In Israel, Arab magnanimity toward another minority

 In an apparent gesture of empathy, the leader of an Arab party in the ruling Israeli coalition asks that money for his community be shared with the minority ultra-Orthodox community.

Ultra-Orthodox Jews pray at the Western Wall in Jerusalem, Sept. 22.

In the Middle East, moments of bridge building between adversaries are always worth noting, especially if the bridge is built on empathy.

On Tuesday, the leader of Israel’s minority Arabs made an unexpected gesture toward another minority. Mansour Abbas of the Raam party said he had asked the government to give a portion of $9.4 billion slated for Israeli Arabs to the ultra-Orthodox Jewish communities, or the Haredim.

“We prefer to use the money for things which are important to us. That would include friends,” he told Kan Bet media, citing a wish for the two minorities to get along. He said he was moved by a recent speech in parliament by Moshe Gafni of the United Torah Judaism party about hardships in the Haredim and the need for “weaker” parts of Israeli society to band together.

Mr. Abbas’ conciliatory request to share money due for his own community “makes him among the most refreshing figures on the Israeli political scene,” wrote The Jerusalem Post, adding that the gesture is “magnanimous,” a quality often lacking among parties that “view one another as mortal enemies.” (Many Israelis refer to Arabs living within Israel proper as Palestinians.)

Perhaps the gesture was made easier because Israel has enjoyed five months of governance under a rare ruling coalition of Jewish parties from the right and left as well as Raam, the first time that an Arab party has been part of a coalition. The Jewish politician who put the diverse coalition together, Yair Lapid, says its main purpose is to “find the shared good.” The government has been able to agree on a budget for the first time since 2019.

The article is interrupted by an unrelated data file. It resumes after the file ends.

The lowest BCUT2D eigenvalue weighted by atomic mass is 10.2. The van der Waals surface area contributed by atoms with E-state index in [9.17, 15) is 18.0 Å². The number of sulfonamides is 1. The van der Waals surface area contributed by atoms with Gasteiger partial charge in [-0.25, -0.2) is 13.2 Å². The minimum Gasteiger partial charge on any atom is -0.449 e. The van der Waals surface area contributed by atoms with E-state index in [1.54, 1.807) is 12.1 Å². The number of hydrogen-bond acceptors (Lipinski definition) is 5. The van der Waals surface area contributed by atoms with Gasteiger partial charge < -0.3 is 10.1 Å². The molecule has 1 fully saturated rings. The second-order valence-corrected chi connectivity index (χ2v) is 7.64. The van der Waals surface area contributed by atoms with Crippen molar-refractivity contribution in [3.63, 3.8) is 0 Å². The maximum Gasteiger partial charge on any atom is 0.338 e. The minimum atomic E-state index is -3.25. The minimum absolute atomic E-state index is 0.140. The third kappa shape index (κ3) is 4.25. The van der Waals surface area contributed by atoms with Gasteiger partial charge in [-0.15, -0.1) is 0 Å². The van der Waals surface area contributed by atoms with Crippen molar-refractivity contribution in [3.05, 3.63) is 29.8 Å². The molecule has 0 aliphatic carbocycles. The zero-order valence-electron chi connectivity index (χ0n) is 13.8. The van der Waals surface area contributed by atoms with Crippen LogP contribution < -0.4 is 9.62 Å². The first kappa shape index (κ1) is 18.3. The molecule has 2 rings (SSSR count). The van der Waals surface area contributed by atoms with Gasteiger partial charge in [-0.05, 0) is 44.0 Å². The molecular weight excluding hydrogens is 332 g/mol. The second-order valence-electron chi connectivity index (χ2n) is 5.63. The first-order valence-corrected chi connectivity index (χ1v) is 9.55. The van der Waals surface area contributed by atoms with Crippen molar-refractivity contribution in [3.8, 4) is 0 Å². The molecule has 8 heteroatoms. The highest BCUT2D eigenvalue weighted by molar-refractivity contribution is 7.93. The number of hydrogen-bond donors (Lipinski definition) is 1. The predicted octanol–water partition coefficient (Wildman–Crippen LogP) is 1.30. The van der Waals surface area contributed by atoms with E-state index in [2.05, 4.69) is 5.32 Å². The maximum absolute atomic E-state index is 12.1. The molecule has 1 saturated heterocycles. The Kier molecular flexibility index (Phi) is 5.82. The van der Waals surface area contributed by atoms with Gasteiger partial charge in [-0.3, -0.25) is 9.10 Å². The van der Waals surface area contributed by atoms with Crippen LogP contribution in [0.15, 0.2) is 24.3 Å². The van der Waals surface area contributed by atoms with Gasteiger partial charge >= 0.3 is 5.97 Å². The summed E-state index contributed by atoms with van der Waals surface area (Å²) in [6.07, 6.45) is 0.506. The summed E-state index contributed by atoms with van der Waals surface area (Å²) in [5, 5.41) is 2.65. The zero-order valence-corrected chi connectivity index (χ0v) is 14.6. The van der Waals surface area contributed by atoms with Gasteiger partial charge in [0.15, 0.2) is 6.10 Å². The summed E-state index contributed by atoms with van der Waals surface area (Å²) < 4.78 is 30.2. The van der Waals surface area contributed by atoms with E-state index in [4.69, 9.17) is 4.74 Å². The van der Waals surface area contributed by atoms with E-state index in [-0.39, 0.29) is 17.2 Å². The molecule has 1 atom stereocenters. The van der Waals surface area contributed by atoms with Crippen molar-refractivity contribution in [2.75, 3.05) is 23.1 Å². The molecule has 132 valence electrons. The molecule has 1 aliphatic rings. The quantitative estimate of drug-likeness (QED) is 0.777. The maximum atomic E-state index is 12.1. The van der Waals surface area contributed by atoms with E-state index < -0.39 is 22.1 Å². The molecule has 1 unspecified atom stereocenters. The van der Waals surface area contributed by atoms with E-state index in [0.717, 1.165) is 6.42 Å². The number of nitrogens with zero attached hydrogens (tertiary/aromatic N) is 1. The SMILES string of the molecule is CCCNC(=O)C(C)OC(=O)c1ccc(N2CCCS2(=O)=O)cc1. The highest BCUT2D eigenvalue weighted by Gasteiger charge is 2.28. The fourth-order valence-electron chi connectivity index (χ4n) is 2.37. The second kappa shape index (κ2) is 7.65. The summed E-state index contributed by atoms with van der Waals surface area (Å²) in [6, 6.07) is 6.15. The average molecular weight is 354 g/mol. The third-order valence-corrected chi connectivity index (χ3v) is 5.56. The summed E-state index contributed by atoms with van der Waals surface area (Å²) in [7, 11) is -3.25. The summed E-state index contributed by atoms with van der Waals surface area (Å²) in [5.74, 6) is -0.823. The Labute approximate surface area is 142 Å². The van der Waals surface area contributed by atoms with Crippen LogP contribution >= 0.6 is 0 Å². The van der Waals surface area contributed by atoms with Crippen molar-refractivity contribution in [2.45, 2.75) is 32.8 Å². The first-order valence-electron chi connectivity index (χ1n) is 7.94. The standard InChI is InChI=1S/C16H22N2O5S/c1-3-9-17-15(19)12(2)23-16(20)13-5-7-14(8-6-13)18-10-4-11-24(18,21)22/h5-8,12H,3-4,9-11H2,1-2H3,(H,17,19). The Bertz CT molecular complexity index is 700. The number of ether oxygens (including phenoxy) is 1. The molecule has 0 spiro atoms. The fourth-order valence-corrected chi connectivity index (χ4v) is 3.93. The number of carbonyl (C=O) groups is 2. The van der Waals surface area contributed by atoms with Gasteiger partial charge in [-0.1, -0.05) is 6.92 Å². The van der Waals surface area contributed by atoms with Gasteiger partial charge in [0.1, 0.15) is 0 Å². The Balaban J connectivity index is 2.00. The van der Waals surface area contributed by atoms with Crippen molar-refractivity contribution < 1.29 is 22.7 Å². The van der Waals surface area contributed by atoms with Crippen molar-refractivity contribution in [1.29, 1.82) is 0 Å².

Politics in a democracy do not always have to be zero-sum battles or even a transactional splitting of differences. Often it is minorities who, out of shared suffering from being on the outside looking in, develop empathy to alleviate the misery of others. That can change the narrative from simply winning political contests toward one with a mutual vision for society. 

Bridge building starts with cornerstones of listening, especially to those on the margins.

You've read  of  free articles. Subscribe to continue.

Dear Reader,

About a year ago, I happened upon this statement about the Monitor in the Harvard Business Review – under the charming heading of “do things that don’t interest you”:

“Many things that end up” being meaningful, writes social scientist Joseph Grenny, “have come from conference workshops, articles, or online videos that began as a chore and ended with an insight. My work in Kenya, for example, was heavily influenced by a Christian Science Monitor article I had forced myself to read 10 years earlier. Sometimes, we call things ‘boring’ simply because they lie outside the box we are currently in.”

If you were to come up with a punchline to a joke about the Monitor, that would probably be it. We’re seen as being global, fair, insightful, and perhaps a bit too earnest. We’re the bran muffin of journalism.

But you know what? We change lives. And I’m going to argue that we change lives precisely because we force open that too-small box that most human beings think they live in.

The Monitor is a peculiar little publication that’s hard for the world to figure out. We’re run by a church, but we’re not only for church members and we’re not about converting people. We’re known as being fair even as the world becomes as polarized as at any time since the newspaper’s founding in 1908.

We have a mission beyond circulation, we want to bridge divides. We’re about kicking down the door of thought everywhere and saying, “You are bigger and more capable than you realize. And we can prove it.”

If you’re looking for bran muffin journalism, you can subscribe to the Monitor for $15. You’ll get the Monitor Weekly magazine, the Monitor Daily email, and unlimited access to

QR Code to In Israel, Arab magnanimity toward another minority
Read this article in
QR Code to Subscription page
Start your subscription today